« 上一頁繼續 »
us, states their object to be to draw over us the substance, as they had already done the forms of the British government.' Now the forms' here meant, were the levees, birth-days, the pompous cavalcade to the State House on the meeting of Congress, the formal speech from the throne, the procession of Congress in a body to re-echo the speech in an answer, &c. &c. But the translạtor here, by substituting form in the singular number, for forms in the plural, made it mean the frame or organization of our government, or its form of legislative, executive, and judiciary authorities, co-ordinate and independent: to which form it was to be inferred that I was an enemy. In this sense they always quoted it, and in this sense Mr. Pickering still quotes it (pages 34, 35, 38), and countenances the inference. Now General Washington per- , fectly understood what I meant by these forms, as they were frequent subjects of conversation between us. When, on my return from Europe, I joined the government in March, 1790, at New York, I was much astonished, indeed, at the mimicry I found established of royal forms and ceremonies, and more alarmed at the unexpected phenomenon, by the monarchical sentiments I heard expressed and openly maintained in every company, and among others by the high members of the government, executive and judiciary (General Washington alone excepted), and by a great part of the legislature, save only some members who had been of the old Congress, and a very few of recent introduction. I took occasion, at various times, of expressing to General Washington my disappointment at these symptoms of a change of principle, and that I thought them encouraged by the forms and ceremonies, which I found prevailing, not at all in character with the simplicity of republican government, and looking as if wishfully. to those of European courts. His general explanations to me were, that when he arrived at New York to enter on the executive administration of the new governmennt, he observed to those who were to assist him, that placed as he was in an office entirely new to him, unacquainted with the forms and ceremonies of other governments, still less apprized of those which might be properly established here, and himself perfectly indifferent to all forms, he wished them to consider and prescribe what they should be; and the task was assigned particularly to General Knox, a man of parade, and to Colonel Humphreys, who had resided some time at a foreign court. They, he said, were the authors of the present regulations, and that others were proposed so highly strained, that he absolutely rejected them. Attentive to the difference of opinion prevailing on this subject, when the term of his second election arrived, he called the Heads of departments together, observed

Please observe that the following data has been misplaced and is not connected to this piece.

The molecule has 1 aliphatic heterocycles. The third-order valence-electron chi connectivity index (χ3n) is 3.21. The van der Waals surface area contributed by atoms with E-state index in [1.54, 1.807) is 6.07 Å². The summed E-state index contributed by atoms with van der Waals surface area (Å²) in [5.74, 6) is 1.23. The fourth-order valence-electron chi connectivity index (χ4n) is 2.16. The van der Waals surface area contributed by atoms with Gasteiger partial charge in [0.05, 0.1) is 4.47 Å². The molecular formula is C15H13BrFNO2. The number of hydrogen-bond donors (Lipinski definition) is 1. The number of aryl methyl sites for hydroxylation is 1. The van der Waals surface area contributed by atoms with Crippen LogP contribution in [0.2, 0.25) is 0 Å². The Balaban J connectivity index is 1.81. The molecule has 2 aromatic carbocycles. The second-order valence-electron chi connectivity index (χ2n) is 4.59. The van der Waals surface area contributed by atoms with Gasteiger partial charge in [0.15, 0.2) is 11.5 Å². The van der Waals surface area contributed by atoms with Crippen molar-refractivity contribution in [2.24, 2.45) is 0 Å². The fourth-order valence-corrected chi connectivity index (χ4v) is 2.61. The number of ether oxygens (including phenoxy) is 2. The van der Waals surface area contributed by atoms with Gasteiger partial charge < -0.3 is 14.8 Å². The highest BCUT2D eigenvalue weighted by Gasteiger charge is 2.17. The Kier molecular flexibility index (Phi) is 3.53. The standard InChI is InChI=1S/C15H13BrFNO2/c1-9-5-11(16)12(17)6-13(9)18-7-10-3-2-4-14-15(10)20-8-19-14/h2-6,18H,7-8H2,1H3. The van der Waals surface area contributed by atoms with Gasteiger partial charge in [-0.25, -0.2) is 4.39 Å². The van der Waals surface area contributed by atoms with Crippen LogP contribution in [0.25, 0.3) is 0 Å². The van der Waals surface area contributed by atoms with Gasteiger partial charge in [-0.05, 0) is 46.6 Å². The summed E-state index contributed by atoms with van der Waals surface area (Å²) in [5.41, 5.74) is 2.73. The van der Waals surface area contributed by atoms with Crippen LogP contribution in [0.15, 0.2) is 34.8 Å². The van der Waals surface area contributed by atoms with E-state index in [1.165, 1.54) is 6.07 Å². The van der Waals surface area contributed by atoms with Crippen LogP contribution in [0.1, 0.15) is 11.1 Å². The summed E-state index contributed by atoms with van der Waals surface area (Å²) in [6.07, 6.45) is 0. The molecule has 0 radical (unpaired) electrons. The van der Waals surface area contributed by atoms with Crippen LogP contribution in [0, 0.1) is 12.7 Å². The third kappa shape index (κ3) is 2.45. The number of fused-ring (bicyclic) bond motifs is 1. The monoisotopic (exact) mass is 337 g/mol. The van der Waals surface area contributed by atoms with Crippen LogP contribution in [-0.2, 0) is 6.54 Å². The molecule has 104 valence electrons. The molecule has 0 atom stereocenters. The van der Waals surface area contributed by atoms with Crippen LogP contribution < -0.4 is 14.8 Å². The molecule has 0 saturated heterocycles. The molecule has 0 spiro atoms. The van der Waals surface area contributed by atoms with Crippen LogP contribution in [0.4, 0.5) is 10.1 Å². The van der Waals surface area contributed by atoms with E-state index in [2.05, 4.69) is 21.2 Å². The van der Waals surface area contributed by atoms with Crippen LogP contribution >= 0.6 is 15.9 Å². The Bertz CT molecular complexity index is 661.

to them the situation in which he had been at the commencement of the government, the advice he had taken, and the course he had observed in compliance with it; that a proper occasion had now arrived of revising that course, of correcting in it any particulars not approved in experience; and he desired us to consult together, agree on any changes we should think for the better, and that he should willingly conform to what we should advise. We met at my office. Hamilton and myself agreed at once that there was too much ceremony for the character of our government, and, particularly, that the parade of the installation at New York ought not to be copied on the present occasion, that the President should desire the Chief Justice to attend him at his chambers, that he should administer the oath of office to him in the presence of the higher officers of the government, and that the certificate of the fact should be delivered to the Secretary of State to be recorded. Randolph and Knox differed from us, the latter vehemently : they thought it not advisable to change any of the established forms, and we authorized Randolph to report our opinions to the President. As these opinions were divided, and no positive advice given as to any change, no change was made. Thus the forms, which I had censured in my letter to Mazzei, were perfectly understood by General Washington, and were those which he himself but barely tolerated. He had furnished me a proper occasion for proposing their reformation, and, my opinion not prevailing, he knew I could not have meant any part of the censure for him.